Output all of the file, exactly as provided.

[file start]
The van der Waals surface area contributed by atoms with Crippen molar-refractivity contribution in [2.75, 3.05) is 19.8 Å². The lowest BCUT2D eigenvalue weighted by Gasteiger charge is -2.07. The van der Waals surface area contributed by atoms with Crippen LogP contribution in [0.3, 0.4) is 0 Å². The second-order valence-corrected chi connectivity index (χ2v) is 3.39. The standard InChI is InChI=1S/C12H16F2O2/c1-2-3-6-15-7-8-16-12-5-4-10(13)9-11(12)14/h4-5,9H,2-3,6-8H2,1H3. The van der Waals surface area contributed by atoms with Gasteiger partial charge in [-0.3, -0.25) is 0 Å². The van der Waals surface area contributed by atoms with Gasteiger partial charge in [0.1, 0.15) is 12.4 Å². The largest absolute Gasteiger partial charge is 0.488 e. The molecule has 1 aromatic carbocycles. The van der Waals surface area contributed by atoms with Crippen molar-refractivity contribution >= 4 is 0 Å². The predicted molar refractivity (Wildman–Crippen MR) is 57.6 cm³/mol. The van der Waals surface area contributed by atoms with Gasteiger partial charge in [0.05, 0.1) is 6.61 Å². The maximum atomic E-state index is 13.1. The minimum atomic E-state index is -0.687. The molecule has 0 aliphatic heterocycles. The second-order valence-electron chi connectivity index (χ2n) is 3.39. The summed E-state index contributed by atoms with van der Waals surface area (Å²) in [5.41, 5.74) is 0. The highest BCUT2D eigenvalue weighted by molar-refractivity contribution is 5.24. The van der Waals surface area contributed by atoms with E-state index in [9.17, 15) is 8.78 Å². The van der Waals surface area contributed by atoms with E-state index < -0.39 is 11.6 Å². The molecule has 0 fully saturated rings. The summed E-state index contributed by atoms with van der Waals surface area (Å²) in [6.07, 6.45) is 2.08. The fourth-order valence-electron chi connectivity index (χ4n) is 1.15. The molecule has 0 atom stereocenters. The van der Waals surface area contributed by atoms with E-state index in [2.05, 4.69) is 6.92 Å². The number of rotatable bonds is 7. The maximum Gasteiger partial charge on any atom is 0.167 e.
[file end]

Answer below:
The van der Waals surface area contributed by atoms with Crippen molar-refractivity contribution in [2.75, 3.05) is 19.8 Å². The lowest BCUT2D eigenvalue weighted by Gasteiger charge is -2.07. The van der Waals surface area contributed by atoms with Crippen LogP contribution in [0.3, 0.4) is 0 Å². The second-order valence-corrected chi connectivity index (χ2v) is 3.39. The standard InChI is InChI=1S/C12H16F2O2/c1-2-3-6-15-7-8-16-12-5-4-10(13)9-11(12)14/h4-5,9H,2-3,6-8H2,1H3. The van der Waals surface area contributed by atoms with Gasteiger partial charge in [-0.3, -0.25) is 0 Å². The van der Waals surface area contributed by atoms with Gasteiger partial charge in [0.1, 0.15) is 12.4 Å². The largest absolute Gasteiger partial charge is 0.488 e. The molecule has 1 aromatic carbocycles. The van der Waals surface area contributed by atoms with Crippen molar-refractivity contribution >= 4 is 0 Å². The predicted molar refractivity (Wildman–Crippen MR) is 57.6 cm³/mol. The van der Waals surface area contributed by atoms with Gasteiger partial charge in [0.05, 0.1) is 6.61 Å². The maximum atomic E-state index is 13.1. The minimum atomic E-state index is -0.687. The molecule has 0 aliphatic heterocycles. The second-order valence-electron chi connectivity index (χ2n) is 3.39. The summed E-state index contributed by atoms with van der Waals surface area (Å²) in [5.41, 5.74) is 0. The highest BCUT2D eigenvalue weighted by molar-refractivity contribution is 5.24. The van der Waals surface area contributed by atoms with E-state index in [9.17, 15) is 8.78 Å². The van der Waals surface area contributed by atoms with E-state index < -0.39 is 11.6 Å². The molecule has 0 fully saturated rings. The summed E-state index contributed by atoms with van der Waals surface area (Å²) in [6.07, 6.45) is 2.08. The fourth-order valence-electron chi connectivity index (χ4n) is 1.15. The molecule has 0 atom stereocenters. The van der Waals surface area contributed by atoms with E-state index in [2.05, 4.69) is 6.92 Å². The number of rotatable bonds is 7. The maximum Gasteiger partial charge on any atom is 0.167 e.